Shoulder pads

Shoulder pads are one returning trend that I’m not sure I’m ready for! I can handle something small to give a garment structure, but no football player shoulders for me, please!

Midi skirts

Below the knee, but above the ankle, mid-calf length skirts seem to be the most popular for the upcoming season. Silhouettes vary from pencil skirts to those with more volume, but this can be a tricky length to get just right. When it comes to midi, there’s a thin line between flattering and frumpy. A skirt that hits the widest part of your calf will visually shorten your legs, so instead, you want the hemline to hit the narrower spot just below your calf muscles.

Do any of these trends appeal to you? Which ones will you consider adding to your wardrobe this fall?

Real date

Since yesterday’s dream date post captured the interest of so many readers, I thought today I’d share a real date that Richard and I went on on a beautiful fall day. We live in a tiny town of just over 800 people. It’s a two hour drive from the closest major city and an hour from a town large enough to have a movie theatre and a choice of restaurants. If we lived in the city there would be a myriad of things to do on a date, but out here coming up with creative date ideas is much more challenging.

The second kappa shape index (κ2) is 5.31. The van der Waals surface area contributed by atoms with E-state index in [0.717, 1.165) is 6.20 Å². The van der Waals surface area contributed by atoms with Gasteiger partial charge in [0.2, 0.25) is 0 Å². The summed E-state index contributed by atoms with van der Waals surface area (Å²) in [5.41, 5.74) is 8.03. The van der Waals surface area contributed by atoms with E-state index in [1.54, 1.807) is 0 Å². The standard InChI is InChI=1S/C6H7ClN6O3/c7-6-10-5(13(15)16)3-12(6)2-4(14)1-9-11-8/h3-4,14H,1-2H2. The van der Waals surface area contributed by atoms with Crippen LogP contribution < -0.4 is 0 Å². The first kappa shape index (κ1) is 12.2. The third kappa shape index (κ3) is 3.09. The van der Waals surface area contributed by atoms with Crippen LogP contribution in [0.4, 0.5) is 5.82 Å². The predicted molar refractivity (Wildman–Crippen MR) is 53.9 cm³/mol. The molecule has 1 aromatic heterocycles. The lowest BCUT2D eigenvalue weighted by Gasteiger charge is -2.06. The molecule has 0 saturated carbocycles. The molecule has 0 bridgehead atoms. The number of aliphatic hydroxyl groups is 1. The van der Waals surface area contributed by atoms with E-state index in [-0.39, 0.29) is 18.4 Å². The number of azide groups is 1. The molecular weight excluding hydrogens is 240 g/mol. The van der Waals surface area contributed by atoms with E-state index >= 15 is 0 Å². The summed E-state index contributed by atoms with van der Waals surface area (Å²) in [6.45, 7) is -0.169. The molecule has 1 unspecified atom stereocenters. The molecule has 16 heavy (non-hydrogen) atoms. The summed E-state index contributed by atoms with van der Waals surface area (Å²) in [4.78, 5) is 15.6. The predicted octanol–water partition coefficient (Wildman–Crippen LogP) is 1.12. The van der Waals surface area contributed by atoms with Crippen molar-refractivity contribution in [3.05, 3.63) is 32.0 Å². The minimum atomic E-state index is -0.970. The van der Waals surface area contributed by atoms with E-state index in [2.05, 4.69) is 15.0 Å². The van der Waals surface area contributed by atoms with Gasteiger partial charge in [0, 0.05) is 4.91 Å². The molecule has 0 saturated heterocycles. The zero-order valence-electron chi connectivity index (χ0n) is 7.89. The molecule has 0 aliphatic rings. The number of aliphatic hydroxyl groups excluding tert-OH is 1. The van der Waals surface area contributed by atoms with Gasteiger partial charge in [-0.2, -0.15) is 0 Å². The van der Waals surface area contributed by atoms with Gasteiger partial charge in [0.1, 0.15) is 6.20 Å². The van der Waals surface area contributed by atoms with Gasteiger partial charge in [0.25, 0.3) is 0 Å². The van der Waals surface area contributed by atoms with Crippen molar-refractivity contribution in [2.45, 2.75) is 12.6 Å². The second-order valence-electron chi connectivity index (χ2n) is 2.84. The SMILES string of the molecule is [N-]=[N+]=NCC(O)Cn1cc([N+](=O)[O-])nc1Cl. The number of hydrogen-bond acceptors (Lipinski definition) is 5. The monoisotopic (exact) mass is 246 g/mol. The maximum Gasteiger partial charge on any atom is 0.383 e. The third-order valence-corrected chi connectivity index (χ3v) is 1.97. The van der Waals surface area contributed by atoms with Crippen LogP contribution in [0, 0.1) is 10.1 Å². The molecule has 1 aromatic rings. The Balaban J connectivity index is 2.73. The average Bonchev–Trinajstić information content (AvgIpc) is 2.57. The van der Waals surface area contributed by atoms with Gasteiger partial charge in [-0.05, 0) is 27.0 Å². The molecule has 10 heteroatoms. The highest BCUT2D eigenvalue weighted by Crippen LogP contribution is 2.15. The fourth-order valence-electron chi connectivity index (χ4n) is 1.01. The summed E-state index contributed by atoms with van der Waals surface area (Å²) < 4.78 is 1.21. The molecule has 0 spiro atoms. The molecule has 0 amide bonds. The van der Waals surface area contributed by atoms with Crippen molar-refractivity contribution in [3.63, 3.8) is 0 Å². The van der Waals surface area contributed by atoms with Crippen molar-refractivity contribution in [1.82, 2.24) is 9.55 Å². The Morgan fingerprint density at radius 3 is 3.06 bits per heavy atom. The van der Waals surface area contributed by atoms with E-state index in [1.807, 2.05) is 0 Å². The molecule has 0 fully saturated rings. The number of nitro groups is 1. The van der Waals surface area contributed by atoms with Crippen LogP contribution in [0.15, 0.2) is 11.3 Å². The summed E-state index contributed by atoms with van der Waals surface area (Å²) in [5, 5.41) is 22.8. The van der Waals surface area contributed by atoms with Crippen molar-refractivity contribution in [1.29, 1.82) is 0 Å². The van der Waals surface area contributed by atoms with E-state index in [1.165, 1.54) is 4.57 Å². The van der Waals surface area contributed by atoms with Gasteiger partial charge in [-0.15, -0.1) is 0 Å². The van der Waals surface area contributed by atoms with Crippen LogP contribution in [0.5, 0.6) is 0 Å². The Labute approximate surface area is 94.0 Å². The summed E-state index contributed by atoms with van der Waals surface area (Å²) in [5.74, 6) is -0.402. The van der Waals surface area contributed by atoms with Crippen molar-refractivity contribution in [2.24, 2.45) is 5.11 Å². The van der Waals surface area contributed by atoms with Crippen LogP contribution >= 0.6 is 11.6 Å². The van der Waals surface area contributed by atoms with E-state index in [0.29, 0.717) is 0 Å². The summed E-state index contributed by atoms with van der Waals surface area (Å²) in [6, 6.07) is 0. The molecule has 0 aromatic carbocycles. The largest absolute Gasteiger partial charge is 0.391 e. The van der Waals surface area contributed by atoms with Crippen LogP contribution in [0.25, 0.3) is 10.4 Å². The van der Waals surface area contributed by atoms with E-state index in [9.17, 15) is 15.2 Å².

Known as a flip-a-coin date or a penny date, this concept is a simple one that works just as well in the countryside as in a city, perhaps even better. Here’s how it works:

  1. Pack a picnic lunch.
  2. Grab a coin. HEADS is right; TAILS is left.
  3. Choose a number. This will be the number of times you turn before you reach your destination.
  4. Every time you approach an intersection, flip the coin to determine which way you’ll turn.
  5. Once you reach the number that you chose in step 3, look around and find a spot to enjoy your picnic.

Since we didn’t want to spend our time driving around and around our tiny community, we drove to the nearest exit from town before flipping the coin the first time. The countryside in our area is criss-crossed with roads, most of them just a mile apart, so we chose a number large enough to take us some distance from town. Though I don’t remember for sure, I think it might have been 20.

We were hardly out of town when we stopped to watch a huge flock of snow geese landing on a pond. It was like a magical dance!


As we wandered the backroads we passed a few old abandoned buildings including this one, the old curling rink which was moved out of town when a new recreational centre was built in the early 1960s.


At one point, a right turn followed by three lefts in a row took us in a complete square back to where we’d been not long before. Fortunately, the next flip was a right and off we went in a new direction!